Uncovered Interest Rate Parity over the Past Two Centuries
James R. Lothian
Fordham University Schools of Business; National Bureau of Economic Research (NBER)
City University of New York, CUNY Baruch College - Zicklin School of Business
June 12, 2003
Uncovered interest rate parity (UIP) is one of three key theoretical relations used in analytical work in both international finance and international monetary economics. The problem, however, is that UIP does not seem to hold up well empirically. In this paper, we argue that the failures of UIP that have been so widely documented are a coincidence of two empirical artifacts: (1) the unique sample period of the 1980s and (2) The noise induced by small UIP deviations. We control for these empirical artifacts by constructing an ultra long time series that spans two centuries and by running regressions conditional on large deviations from UIP. We find that traditional regressions yield positive slope estimates over the whole sample period and become negative only when the sample is dominated by the period of 1980s. We argue that the negative estimates during this sample period are mainly the result of a failure of expectations to adjust quickly to the regime changes in monetary policy that took place in both the United Kingdom and the United States. We also find that large interest rate differentials have significantly stronger forecasting powers for currency movements than small interest rate differentials. Finally, a historical account of expected and realized regime changes further illustrates how the expectation hypothesis holds over the very long haul but can be deviated from for a long period of time due to slow adjustment of expectations to actual regime changes or to anticipations for extended periods of regime changes or other big events that never materialize.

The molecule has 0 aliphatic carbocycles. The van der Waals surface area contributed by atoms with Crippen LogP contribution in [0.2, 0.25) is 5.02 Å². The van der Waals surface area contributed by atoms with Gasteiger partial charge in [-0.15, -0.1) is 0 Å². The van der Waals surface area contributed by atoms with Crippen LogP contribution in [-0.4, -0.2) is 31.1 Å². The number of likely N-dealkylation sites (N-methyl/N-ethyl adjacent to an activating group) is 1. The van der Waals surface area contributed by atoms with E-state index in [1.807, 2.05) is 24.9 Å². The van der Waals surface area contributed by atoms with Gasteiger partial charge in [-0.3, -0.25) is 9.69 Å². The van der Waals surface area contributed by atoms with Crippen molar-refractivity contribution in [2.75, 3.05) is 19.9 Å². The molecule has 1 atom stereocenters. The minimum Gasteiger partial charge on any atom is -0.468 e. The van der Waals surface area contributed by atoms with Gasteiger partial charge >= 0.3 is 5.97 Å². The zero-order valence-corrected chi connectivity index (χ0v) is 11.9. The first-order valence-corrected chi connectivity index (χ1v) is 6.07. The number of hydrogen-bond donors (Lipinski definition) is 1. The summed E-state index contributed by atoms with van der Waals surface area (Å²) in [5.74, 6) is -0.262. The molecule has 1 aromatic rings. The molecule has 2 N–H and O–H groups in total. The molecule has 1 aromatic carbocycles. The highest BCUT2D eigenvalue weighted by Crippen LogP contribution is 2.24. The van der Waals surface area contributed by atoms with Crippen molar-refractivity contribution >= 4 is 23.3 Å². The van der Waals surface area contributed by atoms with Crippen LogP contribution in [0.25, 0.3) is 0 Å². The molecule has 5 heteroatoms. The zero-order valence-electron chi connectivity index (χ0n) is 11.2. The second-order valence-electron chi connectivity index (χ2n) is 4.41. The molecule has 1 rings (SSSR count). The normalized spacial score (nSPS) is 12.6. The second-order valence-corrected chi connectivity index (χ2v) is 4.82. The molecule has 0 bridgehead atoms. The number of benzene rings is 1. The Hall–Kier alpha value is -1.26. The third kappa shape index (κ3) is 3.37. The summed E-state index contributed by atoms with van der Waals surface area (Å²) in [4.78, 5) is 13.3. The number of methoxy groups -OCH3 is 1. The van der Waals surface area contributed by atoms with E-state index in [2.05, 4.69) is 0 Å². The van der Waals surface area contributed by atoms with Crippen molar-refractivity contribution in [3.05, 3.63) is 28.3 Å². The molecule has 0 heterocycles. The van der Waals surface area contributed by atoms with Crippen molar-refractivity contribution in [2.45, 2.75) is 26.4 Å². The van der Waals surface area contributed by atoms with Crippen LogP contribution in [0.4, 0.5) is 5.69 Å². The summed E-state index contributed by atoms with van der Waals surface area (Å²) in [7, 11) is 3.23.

Number of Pages in PDF File: 39
Keywords: Uncovered interest rate parity,expectation hypothesis, regime changes, small sample problem, Peso problem, extreme sampling
JEL Classification: G12, F31working papers series
Date posted: September 2, 2004
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